8. But, apart from equitable considerations, we hold that the claim to interest is barred by the principle of res judicata. In the earlier litigation the widow claimed no interest. She certainly could and should have claimed interest if she had not deliberately omitted such claim. So the decree in the former suit must be taken as having decided that no interest should be allowed. The widow's representatives are precluded from claiming interest in the present suit.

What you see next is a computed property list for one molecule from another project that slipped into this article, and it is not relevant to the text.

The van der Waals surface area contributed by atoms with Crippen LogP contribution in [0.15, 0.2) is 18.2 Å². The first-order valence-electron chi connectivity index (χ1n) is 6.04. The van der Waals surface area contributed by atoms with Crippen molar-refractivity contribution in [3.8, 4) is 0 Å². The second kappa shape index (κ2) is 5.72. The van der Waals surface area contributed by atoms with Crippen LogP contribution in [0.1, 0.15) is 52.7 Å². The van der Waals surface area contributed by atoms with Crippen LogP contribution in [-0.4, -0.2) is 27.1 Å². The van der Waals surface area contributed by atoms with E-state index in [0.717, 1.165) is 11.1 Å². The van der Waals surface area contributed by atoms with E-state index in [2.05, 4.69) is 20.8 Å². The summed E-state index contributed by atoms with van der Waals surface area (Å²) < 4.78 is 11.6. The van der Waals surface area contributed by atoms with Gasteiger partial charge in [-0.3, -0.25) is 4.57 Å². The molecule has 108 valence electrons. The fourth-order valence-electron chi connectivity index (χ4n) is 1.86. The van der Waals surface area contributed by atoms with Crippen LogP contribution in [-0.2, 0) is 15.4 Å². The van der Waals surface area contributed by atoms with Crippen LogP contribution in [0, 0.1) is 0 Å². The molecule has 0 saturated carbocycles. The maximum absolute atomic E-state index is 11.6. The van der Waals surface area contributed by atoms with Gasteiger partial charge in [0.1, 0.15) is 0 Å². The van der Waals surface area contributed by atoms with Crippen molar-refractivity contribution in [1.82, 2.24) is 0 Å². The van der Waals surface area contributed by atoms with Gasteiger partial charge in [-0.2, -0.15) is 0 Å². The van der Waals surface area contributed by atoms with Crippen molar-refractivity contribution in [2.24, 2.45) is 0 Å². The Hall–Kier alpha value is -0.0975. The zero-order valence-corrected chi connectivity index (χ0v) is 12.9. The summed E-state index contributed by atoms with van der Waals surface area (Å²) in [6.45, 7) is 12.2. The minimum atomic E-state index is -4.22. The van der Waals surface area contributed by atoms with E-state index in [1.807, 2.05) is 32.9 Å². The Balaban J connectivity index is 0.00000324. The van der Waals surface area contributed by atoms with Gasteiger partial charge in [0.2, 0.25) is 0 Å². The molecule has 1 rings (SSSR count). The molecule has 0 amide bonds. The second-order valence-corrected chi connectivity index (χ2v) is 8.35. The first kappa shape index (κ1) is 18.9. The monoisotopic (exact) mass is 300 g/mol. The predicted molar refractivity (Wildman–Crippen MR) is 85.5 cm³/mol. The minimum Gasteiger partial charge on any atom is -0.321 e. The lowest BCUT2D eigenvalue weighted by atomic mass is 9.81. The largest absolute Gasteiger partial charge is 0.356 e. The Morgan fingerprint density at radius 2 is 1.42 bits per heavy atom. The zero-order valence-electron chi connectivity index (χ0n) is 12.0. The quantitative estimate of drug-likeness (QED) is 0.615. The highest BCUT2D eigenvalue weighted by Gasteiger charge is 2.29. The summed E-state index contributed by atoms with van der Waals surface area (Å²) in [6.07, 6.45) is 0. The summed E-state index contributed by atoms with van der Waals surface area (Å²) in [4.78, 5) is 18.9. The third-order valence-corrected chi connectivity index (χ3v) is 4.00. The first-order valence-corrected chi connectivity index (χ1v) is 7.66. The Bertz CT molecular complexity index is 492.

9. Lastly, the appellant claims that 10 per cent, should be allowed for the costs of collection. It appears from the Commissioner's report that 7 per cent, on collections was allowed on account of ordinary village expenses and expenses of settlement and of suits but nothing was allowed on account of collection charges. The Commissioner did not allow anything on account of collection charges because no instructions to this effect had been given to him. The trial Court allowed 2& frac12; per cent, extra on collections so as to raise the total allowance to 10 per cent. But the appellant claims that he is entitled to 7& frac12; per cent, on account of village expenses, etc., in addition to 10 per cent, on account of collection charges. In our opinion the allowance of 10 per cent, for collections is reasonable and it is usually given in cases of this sort. It has been contended for the respondent that the defendant in paragraph 23 of the written statement did not claim a deduction of more than 10 per cent, both on account of village expenses and collection charges, and this is exactly what has been allowed. It appears, however, that the 10 per cent, which was asked for was on the gross rental and not on the actual collections, so the defendant has not received the full amount of allowance which he claims. We hold that the defendant should be allowed 10 per cent, on the actual collections. It has been agreed between the parties that on this finding the additional sum payable to the defendants comes to Rs. 2,147. We therefore add this to the amount which the plaintiff has to pay to the Defendants 1 and 2 before taking possession. We therefore alter the decree of the Court below to this extent only: that we substitute the sum of Rs. 2,254 instead of Rs. 107. In all other respects the decree of the trial Court is upheld. As the respondents have succeeded on the principal issues we allow two-thirds of the respondents' costs and one-third of the appellants' costs in this Court together, in each case. We do not disturb the order of the lower Court as to costs.